I've been a Harry Potter fan since I read the first book years ago.  That's a funny story.  A friend had ordered the first two books from an English publisher - not sure if they were available in the States yet.  He kept suggesting I read HP and the Philosopher's Stone.  I just wasn't interested.  Then, I was trapped at a beach house during a storm with a flashlight and HP/PS.  I was hooked!

I have purchased wands...funny how they seem to disappear in my house (I suspect nargles).  I've been cleaning out and organizing craft supplies and as the piles grew, the wands just came together.

Of course, I am wondering when and why I acquired some of this stuff.

12" dowel rods- 1/4" diameter
3" mini-candle holder about 3/8" diameter
Elmer's glue
Black, gold, silver acrylic paint
glue gun
silver and gold aglets
silver and gold buttons
Krylon Triple-Thick Crystal coating - this stuff is awesome

I decided to tackle the black and gold wand first.  I wanted the wand to look old and well-used, as though the magic had melted and settled back into the finish.

 I sanded and painted both the rod and the candle holder black.  I mixed a little Elmer's glue with the gold paint and let it drip down from the top, pulling it down with a toothpick.  I then did this with black paint and glue.  I liked the look so I played with "sculpting" the texture using a toothpick and tweezers.

I used the hot glue gun for the gold button on the handle end and for gold aglet at the tip.  I plan to attach a patronus charm to it when I can find a little gold badger.

Monday, May 16, 2011

Vampire Ball Gown

This gown started out life as a markdown at Ross (yeah, I spend a lot of time looking at the sale racks) and I snagged this one for $19.

The dress is a basic halter top, lace-across back so popular for prom.  I liked the pickups on the skirt.  My first alternation was adding black and silver rhinestones to the pickup points.  Then I added a stretch lace ruffle around the top and allowed enough to make off-the-shoulder straps.

I wanted the swag effect in the front and a bustle in the back.  I did this with some black lace.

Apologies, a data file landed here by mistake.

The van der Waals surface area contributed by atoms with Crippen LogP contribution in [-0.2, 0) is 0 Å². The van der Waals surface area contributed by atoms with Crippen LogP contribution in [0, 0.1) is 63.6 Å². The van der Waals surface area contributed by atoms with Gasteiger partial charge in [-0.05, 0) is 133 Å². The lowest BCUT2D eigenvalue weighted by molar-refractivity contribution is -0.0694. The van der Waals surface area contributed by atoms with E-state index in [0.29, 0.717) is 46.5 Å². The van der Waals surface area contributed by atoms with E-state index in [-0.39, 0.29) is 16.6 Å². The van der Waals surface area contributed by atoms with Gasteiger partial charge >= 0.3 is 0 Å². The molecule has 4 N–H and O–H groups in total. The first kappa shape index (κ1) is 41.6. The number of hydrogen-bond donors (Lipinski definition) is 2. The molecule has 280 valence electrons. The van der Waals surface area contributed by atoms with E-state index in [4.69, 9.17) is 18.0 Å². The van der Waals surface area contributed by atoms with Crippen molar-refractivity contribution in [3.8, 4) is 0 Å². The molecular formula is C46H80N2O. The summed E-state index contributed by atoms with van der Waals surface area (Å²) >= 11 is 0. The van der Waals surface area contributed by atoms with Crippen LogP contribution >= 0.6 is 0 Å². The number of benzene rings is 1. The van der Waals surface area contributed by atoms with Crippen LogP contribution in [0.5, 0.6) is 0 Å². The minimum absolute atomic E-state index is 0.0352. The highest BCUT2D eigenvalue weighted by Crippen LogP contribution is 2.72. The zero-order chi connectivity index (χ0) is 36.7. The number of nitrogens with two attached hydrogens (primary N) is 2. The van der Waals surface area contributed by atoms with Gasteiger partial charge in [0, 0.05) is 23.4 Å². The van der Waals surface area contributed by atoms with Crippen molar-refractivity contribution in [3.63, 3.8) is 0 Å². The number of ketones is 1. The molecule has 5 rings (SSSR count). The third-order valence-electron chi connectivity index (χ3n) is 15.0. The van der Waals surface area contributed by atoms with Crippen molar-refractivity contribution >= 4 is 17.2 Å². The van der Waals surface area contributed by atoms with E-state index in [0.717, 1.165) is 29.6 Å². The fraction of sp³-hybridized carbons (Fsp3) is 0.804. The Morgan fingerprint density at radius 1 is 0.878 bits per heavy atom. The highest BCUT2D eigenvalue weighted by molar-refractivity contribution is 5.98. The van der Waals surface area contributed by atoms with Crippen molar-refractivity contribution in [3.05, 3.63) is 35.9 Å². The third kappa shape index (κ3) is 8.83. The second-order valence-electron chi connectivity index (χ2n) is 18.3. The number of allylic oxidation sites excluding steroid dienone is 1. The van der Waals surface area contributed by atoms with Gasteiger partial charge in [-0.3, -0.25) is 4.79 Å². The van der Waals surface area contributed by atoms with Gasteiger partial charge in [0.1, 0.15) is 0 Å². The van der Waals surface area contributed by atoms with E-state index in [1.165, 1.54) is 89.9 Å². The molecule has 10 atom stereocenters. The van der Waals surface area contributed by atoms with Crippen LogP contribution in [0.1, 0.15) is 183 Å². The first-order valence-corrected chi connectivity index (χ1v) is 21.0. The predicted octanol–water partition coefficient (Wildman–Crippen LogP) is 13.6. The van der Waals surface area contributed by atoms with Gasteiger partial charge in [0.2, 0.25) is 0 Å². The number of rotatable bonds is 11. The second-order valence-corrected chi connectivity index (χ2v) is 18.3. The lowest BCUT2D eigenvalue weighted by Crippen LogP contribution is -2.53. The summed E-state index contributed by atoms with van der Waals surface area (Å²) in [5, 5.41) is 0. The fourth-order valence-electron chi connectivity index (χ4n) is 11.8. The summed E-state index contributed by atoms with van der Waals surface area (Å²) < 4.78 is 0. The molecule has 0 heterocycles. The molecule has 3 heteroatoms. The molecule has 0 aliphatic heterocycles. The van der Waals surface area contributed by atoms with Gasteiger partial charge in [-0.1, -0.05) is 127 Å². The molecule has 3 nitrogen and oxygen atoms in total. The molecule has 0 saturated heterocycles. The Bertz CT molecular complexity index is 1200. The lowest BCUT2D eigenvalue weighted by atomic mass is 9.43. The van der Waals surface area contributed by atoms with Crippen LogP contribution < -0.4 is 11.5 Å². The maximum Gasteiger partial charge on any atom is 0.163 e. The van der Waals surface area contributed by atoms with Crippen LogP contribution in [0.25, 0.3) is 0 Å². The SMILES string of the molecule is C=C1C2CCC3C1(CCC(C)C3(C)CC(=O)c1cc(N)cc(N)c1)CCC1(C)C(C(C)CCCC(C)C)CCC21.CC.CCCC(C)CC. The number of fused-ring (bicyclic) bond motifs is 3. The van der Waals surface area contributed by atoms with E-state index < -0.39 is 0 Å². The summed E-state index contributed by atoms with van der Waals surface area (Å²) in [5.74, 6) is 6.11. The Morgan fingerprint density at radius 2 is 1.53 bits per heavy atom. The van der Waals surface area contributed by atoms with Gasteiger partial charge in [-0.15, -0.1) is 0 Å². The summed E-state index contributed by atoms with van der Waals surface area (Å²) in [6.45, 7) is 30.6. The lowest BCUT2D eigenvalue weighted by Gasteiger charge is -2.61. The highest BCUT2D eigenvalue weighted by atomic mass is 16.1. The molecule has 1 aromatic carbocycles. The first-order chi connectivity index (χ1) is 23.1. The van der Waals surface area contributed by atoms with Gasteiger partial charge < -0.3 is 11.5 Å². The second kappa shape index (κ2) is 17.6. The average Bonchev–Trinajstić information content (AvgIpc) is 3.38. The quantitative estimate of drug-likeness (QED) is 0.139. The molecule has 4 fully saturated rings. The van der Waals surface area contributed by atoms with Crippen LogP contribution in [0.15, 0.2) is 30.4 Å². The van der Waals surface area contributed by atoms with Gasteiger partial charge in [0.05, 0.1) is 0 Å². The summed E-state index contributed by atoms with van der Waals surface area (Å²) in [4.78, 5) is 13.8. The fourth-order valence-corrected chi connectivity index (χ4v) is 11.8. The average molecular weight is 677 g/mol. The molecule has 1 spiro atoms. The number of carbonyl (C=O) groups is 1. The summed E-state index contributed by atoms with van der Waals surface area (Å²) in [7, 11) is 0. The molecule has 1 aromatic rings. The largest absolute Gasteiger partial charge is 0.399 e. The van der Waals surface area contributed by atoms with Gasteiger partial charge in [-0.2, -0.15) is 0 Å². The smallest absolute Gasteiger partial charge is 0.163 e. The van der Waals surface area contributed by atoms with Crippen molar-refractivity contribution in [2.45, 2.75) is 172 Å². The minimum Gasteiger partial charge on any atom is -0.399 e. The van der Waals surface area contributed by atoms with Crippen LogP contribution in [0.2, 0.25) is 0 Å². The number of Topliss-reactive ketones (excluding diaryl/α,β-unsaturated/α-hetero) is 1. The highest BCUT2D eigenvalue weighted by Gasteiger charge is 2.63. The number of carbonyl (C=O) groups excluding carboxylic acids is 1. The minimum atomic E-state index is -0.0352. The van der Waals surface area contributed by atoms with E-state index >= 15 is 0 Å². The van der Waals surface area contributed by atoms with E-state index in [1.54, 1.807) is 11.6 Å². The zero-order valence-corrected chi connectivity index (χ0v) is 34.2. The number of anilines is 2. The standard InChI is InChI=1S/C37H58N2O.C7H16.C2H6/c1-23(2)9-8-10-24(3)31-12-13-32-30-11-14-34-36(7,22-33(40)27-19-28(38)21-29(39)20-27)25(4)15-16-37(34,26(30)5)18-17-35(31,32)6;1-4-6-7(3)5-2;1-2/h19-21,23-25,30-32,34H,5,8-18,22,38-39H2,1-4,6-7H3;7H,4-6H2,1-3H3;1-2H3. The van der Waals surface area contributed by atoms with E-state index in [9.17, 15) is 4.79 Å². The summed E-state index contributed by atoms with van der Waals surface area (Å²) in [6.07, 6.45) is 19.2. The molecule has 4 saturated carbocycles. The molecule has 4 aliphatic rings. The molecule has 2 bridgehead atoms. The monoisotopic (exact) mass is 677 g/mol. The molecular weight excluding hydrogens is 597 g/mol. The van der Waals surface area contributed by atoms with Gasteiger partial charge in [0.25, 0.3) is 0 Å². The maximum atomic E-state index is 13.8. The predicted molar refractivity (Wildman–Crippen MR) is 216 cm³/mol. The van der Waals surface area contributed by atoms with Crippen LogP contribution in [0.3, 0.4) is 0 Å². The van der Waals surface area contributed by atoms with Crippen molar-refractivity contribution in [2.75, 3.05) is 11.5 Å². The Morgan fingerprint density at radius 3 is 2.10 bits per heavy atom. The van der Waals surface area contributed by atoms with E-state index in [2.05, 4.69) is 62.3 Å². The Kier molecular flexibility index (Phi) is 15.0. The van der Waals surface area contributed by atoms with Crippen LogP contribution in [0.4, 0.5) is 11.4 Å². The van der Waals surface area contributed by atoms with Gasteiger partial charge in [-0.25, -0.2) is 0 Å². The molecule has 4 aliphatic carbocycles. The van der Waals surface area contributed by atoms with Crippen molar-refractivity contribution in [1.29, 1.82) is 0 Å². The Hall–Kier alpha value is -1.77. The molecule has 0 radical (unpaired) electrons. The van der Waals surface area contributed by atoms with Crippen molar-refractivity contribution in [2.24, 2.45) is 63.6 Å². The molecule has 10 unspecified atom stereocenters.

Front View

Detail Front

Detail of pickup jewels

Back View
Non-resident Evil

As the Evil Stepsister with Evil cohorts Laura and Simone - Laura is a costumer and Simon's husband designed and created her costume

Disney princess invasion at Infinitus 2010 - our lovely Cinderella - Meka - made her dress

Sure - it still fits!

For those of us who are amply endowed or as a friend used to say "possess substantial commodities" we tend to outgrow jackets across the bustline.  It still fits across the shoulders and the arms are ok.

Such was the case with my very, very favorite velvet jacket which is now pushing 20.   Nipped-in waist, bustle in the back - what's not to love.  And I almost consigned it to the donate pile.  

I tried it on and it still fit across the shoulders and in the arms, but I was looking at a 4-5" gap in the front.  My first thought was to take off the original buttons, sew identical buttons on both sides and run some lacing or chains. That might be cute with a corset underneath the jacket. But my eyes fell upon a couple of very old and cheap FOH (Fredericks of Hollywood) back lace corsets also on the way out. 

This was the end result.

 That's the lace-up back of the corset sewed across the gap in the jacket front. Easy to get into - I just unlace it slightly and pull it on over my head.

I love the textures - great for Victorian and steampunk.

Here is the gorgeous back - there is a layer of crinoline under the velvet.

I usually wear the jacket with a high-necked lace blouse and and ankle-length lace skirt.

Now, what would I have done if the jacket was too tight or the sleeves didn't fit?  Easy - if you are not afraid of a little ripping. 

First, if the jacket has shoulder pads, take them out.  This can be easy - just clipping a few threads, or major surgery if the pads were inserted between the lining and the outer fabric.

If that is the case, I usually open the lining at the shoulder seam very carefully, starting about a half-inch in from either the neck or the shoulder.  In older jackets, the pad may be stiched down tightly.

If it's still too tight, take a close look at the lining.  It may be the problem. Open the lining seam(s) starting about one-half inch from the neck, waist, shoulder, armhole, etc.
If the jacket is still a bit tight, consider adding an insert into the back or sides.

If the arms are too tight, but fit at the shoulders, consider opening the top or bottom seam on the sleeve but leaving it closed at the wrist.  You could add a couple of pretty buttons on either side with ribbon ties.

Also, consider taking off the sleeves completely to make a vest. If you want the look of tie-on sleeves, sew some buttons at the shoulder and the top of the sleeves and use ribbons or chains to tie on the sleeves.  Get fancy and make a shoulder roll or epaulettes.